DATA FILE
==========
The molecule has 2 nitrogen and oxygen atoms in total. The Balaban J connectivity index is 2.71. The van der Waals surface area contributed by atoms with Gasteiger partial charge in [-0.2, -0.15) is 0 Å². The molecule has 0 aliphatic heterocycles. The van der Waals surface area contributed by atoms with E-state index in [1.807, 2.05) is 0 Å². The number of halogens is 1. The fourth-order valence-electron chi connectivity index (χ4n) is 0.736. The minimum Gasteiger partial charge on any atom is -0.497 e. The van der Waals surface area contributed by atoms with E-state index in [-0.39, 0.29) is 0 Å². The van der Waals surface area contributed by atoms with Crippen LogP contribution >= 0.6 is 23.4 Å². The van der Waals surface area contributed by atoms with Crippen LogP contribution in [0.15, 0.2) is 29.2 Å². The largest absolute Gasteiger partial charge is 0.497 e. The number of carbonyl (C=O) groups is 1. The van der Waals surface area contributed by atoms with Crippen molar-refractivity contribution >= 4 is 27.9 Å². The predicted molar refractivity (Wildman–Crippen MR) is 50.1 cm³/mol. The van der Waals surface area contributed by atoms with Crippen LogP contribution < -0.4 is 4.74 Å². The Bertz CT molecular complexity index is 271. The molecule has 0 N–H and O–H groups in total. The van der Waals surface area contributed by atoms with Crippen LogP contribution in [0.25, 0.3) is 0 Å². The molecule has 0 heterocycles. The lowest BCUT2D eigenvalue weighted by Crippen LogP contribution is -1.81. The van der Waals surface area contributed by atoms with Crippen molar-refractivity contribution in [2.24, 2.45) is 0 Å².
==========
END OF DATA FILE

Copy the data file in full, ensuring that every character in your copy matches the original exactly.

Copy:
The molecule has 2 nitrogen and oxygen atoms in total. The Balaban J connectivity index is 2.71. The van der Waals surface area contributed by atoms with Gasteiger partial charge in [-0.2, -0.15) is 0 Å². The molecule has 0 aliphatic heterocycles. The van der Waals surface area contributed by atoms with E-state index in [1.807, 2.05) is 0 Å². The number of halogens is 1. The fourth-order valence-electron chi connectivity index (χ4n) is 0.736. The minimum Gasteiger partial charge on any atom is -0.497 e. The van der Waals surface area contributed by atoms with E-state index in [-0.39, 0.29) is 0 Å². The van der Waals surface area contributed by atoms with Crippen LogP contribution >= 0.6 is 23.4 Å². The van der Waals surface area contributed by atoms with Crippen LogP contribution in [0.15, 0.2) is 29.2 Å². The largest absolute Gasteiger partial charge is 0.497 e. The number of carbonyl (C=O) groups is 1. The van der Waals surface area contributed by atoms with Crippen molar-refractivity contribution >= 4 is 27.9 Å². The predicted molar refractivity (Wildman–Crippen MR) is 50.1 cm³/mol. The van der Waals surface area contributed by atoms with Crippen LogP contribution < -0.4 is 4.74 Å². The Bertz CT molecular complexity index is 271. The molecule has 0 N–H and O–H groups in total. The van der Waals surface area contributed by atoms with Crippen LogP contribution in [0.25, 0.3) is 0 Å². The molecule has 0 heterocycles. The lowest BCUT2D eigenvalue weighted by Crippen LogP contribution is -1.81. The van der Waals surface area contributed by atoms with Crippen molar-refractivity contribution in [2.24, 2.45) is 0 Å².